Nearly 100 women nationwide have filed a large lawsuit in the Circuit Court of the City of St. Louis, State of Missouri, against Bayer over allegations that the Essure permanent birth control led to complications and injuries.
The 98 women allege that Essure let to serious complications and permanent injuries following their being prescribed and implanted with the allegedly defective birth control device.
The Essure system is a non-surgical contraceptive device manufactured with two metal coils that are implanted into a woman’s fallopian tubes. As the coils expand, they are meant to encourage tissue growth. The scar tissue blocks the fallopian tubes, preventing conception. Essure was promoted as a simple and safe solution to permanent birth control needs.
Now, at least 98 women allege having suffered Essure birth control complications and that Bayer minimized Essure’s safety risks. According to the recently issued 191-page complaint, allegations include that, Bayer “carefully manipulated its reports to the FDA and presented false and misleading information” about Essure birth control complications in an effort to protect its sales. Many of the women allege complications that, in come cases, required hospitalization, hysterectomy, or surgery to remove the Essure, including:
• Device migration
• Heavy metal toxicity
• Hypervolemia (fluid buildup in blood)
• Irregular bleeding
• Organ perforation
• Persistent pelvic pain, cramping
• Pregnancy, ectopic pregnancy
Initially, Conceptus, a Bayer subsidiary, manufactured and marketed Essure, which received U.S. Food and Drug Administration (FDA) clearance in November 2002 through the Premarket Approval (PMA) process as a Class III device. Class III devices are subject to the highest level of regulatory control. Meanwhile, according to the FDA, “Over the past several years, the [agency] has been examining the growing number of reports of harm with Essure. The adverse events reported associated with the use of the Essure System include persistent pain, perforation of the uterus and/or fallopian tubes, intra-abdominal or pelvic device migration, abnormal or irregular bleeding, and allergy or hypersensitivity reactions. Some women have had surgical procedures to remove the device. In addition, Essure System failure, and, in some cases, incomplete patient follow-up have resulted in unintended pregnancies.”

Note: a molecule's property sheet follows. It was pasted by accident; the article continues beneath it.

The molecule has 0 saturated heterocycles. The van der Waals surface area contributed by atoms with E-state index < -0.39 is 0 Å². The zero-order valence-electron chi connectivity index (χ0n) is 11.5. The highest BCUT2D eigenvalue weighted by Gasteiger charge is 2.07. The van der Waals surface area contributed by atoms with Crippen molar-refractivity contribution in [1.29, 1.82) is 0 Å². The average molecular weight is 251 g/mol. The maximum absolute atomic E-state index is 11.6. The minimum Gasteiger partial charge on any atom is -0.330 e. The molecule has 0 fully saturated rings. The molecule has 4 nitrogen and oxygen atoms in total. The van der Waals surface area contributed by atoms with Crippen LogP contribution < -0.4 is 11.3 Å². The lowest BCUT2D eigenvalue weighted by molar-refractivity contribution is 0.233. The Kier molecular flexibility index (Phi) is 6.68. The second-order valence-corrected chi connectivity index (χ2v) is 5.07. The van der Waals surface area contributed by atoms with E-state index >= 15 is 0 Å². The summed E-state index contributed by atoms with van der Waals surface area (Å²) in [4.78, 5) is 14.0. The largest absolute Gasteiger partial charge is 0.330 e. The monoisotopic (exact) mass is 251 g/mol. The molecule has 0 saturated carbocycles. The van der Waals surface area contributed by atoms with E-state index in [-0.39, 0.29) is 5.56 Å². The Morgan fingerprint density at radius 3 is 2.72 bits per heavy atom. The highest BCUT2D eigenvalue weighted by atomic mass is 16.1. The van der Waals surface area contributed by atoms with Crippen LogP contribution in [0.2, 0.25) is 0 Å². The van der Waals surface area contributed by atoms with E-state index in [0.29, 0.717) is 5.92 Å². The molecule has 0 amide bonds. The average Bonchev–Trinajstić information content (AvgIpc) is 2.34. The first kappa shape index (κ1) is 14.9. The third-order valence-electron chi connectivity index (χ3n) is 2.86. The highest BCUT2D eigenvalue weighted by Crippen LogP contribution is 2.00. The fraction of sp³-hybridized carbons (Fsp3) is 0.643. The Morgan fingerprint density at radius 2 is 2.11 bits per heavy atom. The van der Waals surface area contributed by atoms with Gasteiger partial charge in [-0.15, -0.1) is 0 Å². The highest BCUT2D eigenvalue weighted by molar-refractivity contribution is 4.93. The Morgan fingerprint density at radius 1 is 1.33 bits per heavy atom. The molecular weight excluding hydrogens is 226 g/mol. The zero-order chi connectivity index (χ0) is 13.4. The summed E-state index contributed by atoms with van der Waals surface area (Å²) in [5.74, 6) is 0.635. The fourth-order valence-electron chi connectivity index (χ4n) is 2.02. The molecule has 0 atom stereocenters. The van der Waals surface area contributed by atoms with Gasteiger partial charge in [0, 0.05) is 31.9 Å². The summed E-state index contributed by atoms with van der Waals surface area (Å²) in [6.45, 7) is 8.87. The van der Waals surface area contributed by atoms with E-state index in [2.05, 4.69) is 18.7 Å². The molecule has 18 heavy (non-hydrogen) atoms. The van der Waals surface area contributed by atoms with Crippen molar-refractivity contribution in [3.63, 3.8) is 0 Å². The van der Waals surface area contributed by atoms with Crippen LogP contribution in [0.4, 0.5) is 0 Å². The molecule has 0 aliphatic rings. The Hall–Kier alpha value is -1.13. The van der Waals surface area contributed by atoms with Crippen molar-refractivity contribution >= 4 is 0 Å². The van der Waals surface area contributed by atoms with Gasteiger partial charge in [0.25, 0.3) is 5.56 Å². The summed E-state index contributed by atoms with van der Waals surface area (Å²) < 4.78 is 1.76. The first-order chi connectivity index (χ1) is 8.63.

On September 24, 2015, the agency met with the Obstetrics and Gynecology Devices Panel of the Medical Devices Advisory Committee to hear expert clinical opinions and patients’ experiences concerning the benefits and risks of Essure. On February 29, 2016 the federal regulators announced its recommendation that sterilization devices, including Essure, include a “Black Box” warning label. A Black Box warning is the agency’s most stringent and mandated for devices that may potentially cause death or serious injury, explaining the possible side effects.